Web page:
Epictetus
Epictetus


Superior Principles

But show me that he who has the inferior principles overpowers him who is superior in principles. You will never show this, nor come near showing it. For this is the law of nature and of God that the superior shall always overpower the inferior. "In what?" It shall overpower in that in which it is superior. One body is stronger than another; many are stronger than one; the thief is stronger than he who is not a thief. This is the reason I lost my lamp, because in wakefulness the thief was superior to me. But the man bought the lamp at a steep price. For a meager lamp he became a thief, a faithless fellow, like a wild beast. This seemed to him a good bargain. Be it so. But if a man seizes me by the cloak, and draws me to the forum while others bawl out, "Philosopher, what has been the use of your opinions? See, you are dragged to prison. You are going to be beheaded." What system of philosophy could have made so that, if a stronger man should have laid hold of my cloak, I should not be dragged off? If ten men should have laid hold of me and cast me into prison, I should not be cast in? Have I learned nothing else? I have learned to see that everything which happens, if it be independent of my will, is nothing to me. I may ask if you have not gained by this. Why then do you seek advantage in anything else other than that in which you have learned that advantage is?

Thus we see there is tremendous power of the spiritual within each of us. Since this is our strongest suit, it behooves us to play to it.

While sitting in prison I would say, "The man who cries out in this way neither hears what words mean, nor understands what is said, nor does he care at all to know what philosophers say or what they do. Let him alone." But now he says to the prisoner, "Come out from your prison." If you have no further need of me in prison, I come out. If you should have need of me again, I will enter the prison. "How long will you act thus?" So long as reason requires me to be with the body. But when reason does not require this, take away the body, and fare you well. Only we must not do it inconsiderately, nor weakly, nor for any slight reason. For, on the other hand, God does not wish it to be done. He has need of such a world and such inhabitants in it. But if he sounds the signal for retreat, as he did to Socrates, we must obey him who gives the signal, as if he were a general.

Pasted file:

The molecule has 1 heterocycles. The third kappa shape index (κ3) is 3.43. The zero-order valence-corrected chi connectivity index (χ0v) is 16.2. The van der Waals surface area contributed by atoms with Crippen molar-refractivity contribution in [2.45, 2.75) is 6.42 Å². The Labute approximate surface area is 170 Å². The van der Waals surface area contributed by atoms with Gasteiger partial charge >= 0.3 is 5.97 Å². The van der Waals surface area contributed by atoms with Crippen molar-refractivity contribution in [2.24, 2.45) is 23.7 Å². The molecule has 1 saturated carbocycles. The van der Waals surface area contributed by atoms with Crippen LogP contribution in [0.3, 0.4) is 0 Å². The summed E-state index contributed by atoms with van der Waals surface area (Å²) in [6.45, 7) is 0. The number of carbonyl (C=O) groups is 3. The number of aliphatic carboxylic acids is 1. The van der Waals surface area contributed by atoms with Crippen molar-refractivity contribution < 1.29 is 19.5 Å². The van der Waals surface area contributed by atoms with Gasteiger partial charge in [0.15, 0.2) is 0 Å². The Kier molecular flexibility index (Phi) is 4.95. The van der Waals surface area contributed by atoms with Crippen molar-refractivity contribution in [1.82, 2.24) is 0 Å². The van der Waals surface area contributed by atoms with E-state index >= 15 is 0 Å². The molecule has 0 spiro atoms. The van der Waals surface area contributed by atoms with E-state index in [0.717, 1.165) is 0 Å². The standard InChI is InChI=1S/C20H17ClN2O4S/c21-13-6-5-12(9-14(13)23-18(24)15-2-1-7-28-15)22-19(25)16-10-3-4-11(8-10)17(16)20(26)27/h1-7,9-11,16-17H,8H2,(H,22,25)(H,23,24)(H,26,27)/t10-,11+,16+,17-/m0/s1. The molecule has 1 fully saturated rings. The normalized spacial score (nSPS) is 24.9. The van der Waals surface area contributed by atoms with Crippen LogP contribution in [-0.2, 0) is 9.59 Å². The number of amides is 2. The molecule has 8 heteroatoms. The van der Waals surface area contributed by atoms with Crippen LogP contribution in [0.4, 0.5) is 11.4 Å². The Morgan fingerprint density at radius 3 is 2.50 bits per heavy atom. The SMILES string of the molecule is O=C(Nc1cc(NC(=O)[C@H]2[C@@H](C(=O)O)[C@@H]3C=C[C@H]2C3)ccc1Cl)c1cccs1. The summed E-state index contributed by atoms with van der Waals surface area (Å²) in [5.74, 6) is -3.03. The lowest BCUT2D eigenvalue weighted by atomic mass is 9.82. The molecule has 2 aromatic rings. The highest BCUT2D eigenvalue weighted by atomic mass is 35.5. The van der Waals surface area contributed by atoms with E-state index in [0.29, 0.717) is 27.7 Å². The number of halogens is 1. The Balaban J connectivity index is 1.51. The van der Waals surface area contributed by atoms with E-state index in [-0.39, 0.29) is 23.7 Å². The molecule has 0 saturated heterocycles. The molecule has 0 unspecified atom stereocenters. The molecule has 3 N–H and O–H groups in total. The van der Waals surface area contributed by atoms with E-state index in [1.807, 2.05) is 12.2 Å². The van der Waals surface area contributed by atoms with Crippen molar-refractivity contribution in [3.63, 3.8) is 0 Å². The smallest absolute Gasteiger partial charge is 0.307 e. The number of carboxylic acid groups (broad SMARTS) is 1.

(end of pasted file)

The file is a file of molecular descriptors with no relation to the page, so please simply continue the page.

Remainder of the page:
Here Epictetus makes sure that his listeners understand that even though we must not value too much the physical world, it is here for a reason. We can not slough off this mortal coil merely for our own convenience. This, too, would be an evil. It would be a weakness of will. Just as it destroys our soul to inflict physical evil on another, it destroys our soul to inflict physical evil upon ourselves.

Chapter 29:

  1. On Constancy and Courage
  2. Do Philosophers Despise Kings? (2a)
  3. Opinions (2b)
  4. The Stronger and the Weaker (2c)
  5. Anytus and Meletus (2d)
  6. Superior Principles (2e)
  7. Child-Like Minds (2f)
  8. Like an Athlete (2g)
  9. Facing Adversity (2h)
  10. Might for Right (2i)
  11. Objective Truth (2j)
  12. Exhortation to Action (2k)
  13. The Runaway Slave (2l)
  14. Summary - Stoicism and Christianity (2m)
Stoicism and Christianity Index

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This is a translation and explanation of the first book of the Discourses of Epictetus. His words are in regular text, comments are in bold.

Biographical Information on Epictetus


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